Don’t Know Why
I used to laugh at people, usually of middle age or older, who swore off caffeine after 3pm. “I can’t have that Snapple/Coke/second cup of coffee or I’ll be awake all night.” I thought it was all in their heads: if they dwelled on it like that, of course they’d be awake all night. Besides, I used to consume ridiculous amounts of caffeine (before my doctor told me to cut waaaay back for medical reasons) and I always slept like a baby.
Now I’m lying in bed, less than two hours before sunrise, having been awake since about 2:30am and not knowing why. Then I remembered the two+ cans of Coke I had before/during/after supper last night at my father’s day-after-birthday dinner. It was as if a giant cosmic finger pointed itself at me and said, “Aha!” Our bodies change as we age and crap like that starts to happen, apparently even to me. Though I don’t understand the physiological reason, it’s nice to know there is one. The universe feels more orderly when I know why.
I believe that everything has a reason. For every effect, there is a cause. I’m not talking about great philosophical questions (Google “Ellen Degeneres Phone Call to God” for a humorous take). I’m talking about something more basic, something simple like a rattle in my car caused by something loose. And when I can’t find it, it’s annoying as hell.
I recently learned that one of my high school classmates, a breast cancer survivor since 2006, has suffered a recurrence with metastases to liver, spine, sternum, skull, both femurs, and both lungs. It took seven months to find. Then earlier this week she learned that some funky visual disturbances that just started were due to mets to her left eye.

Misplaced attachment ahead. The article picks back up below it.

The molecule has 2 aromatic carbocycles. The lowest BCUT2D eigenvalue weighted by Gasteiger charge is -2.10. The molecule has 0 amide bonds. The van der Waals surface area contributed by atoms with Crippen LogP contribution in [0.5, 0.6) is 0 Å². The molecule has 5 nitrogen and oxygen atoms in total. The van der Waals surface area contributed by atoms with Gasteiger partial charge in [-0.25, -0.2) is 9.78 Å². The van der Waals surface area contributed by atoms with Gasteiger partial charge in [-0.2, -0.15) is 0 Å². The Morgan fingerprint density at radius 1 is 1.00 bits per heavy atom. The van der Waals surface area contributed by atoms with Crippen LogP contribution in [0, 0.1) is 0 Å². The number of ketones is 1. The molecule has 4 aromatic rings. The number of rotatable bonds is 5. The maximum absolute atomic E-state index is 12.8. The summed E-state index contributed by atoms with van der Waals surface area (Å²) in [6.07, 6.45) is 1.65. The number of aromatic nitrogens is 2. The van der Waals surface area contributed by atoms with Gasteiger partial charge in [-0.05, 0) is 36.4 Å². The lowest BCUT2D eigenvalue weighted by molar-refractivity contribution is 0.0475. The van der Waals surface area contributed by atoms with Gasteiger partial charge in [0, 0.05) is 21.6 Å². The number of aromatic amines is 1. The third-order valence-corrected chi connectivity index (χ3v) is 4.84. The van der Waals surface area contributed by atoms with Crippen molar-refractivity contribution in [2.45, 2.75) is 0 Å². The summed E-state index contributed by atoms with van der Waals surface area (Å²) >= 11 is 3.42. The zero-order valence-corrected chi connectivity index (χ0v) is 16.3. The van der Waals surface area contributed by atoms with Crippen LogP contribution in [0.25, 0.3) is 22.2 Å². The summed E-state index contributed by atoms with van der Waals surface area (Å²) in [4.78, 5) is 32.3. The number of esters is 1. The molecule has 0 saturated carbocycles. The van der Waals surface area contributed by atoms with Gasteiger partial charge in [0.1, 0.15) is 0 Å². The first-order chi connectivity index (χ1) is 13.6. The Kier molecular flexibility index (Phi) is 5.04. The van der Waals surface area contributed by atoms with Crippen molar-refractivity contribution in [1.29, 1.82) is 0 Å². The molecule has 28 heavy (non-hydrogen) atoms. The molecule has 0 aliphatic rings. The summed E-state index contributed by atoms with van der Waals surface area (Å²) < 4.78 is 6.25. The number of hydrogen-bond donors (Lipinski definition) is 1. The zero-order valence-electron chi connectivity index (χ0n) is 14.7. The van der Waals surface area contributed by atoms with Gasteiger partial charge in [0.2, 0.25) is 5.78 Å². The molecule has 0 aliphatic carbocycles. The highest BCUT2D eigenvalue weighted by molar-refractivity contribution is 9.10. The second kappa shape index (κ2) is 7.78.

This woman did everything right the first time she was diagnosed. She had all the right treatment (surgery, chemotherapy, radiation), took a well-known breast cancer drug for five years afterwards to reduce the risk of relapse, ate healthy food, kept herself in shape by—get this—climbing mountains, and diligently (but not obsessively) consulted her doctor when she didn’t feel well. It didn’t help. Why? What caused that cancer to come roaring back, and why didn’t it show up on the blood tests, x-rays, or MRIs?
Meanwhile, my niece’s boyfriend’s father (got that?) is in the hospital after being hit by a car while changing a tire. He had several broken ribs, broken legs, and spine fractures (fortunately non-displaced, and so no spinal cord damage). He was in the wrong place at the wrong time, and it sucks. But we know the cause. A guy had an apparent attack of vertigo, lost control of his vehicle, and drove into someone else. Cause and effect. It may not be fair, but it’s orderly.
Sometimes we know the cause of something but we don’t accept it. My alcoholic cousin, who has been in and out of recovery more times than I can count, told me at a family reunion last summer, “I want to be normal. I want to be able to have a beer like everybody else and not end up wasted and sick and in jail because I did something stupid.” But he knows he isn’t normal. He can’t have just one beer. Not that he doesn’t try, repeatedly, even though he knows the cause and the effect. In Alcoholics Anonymous, they call that insanity: doing the same thing over and over but expecting a different result.
But I digress. I’m treading toward the philosophical, or perhaps the psychological. In any event, suddenly I’m drowsy. If I don’t get some sleep (cause), I’ll be too tired (effect) to enjoy my Saturday activities.
Order. I love it.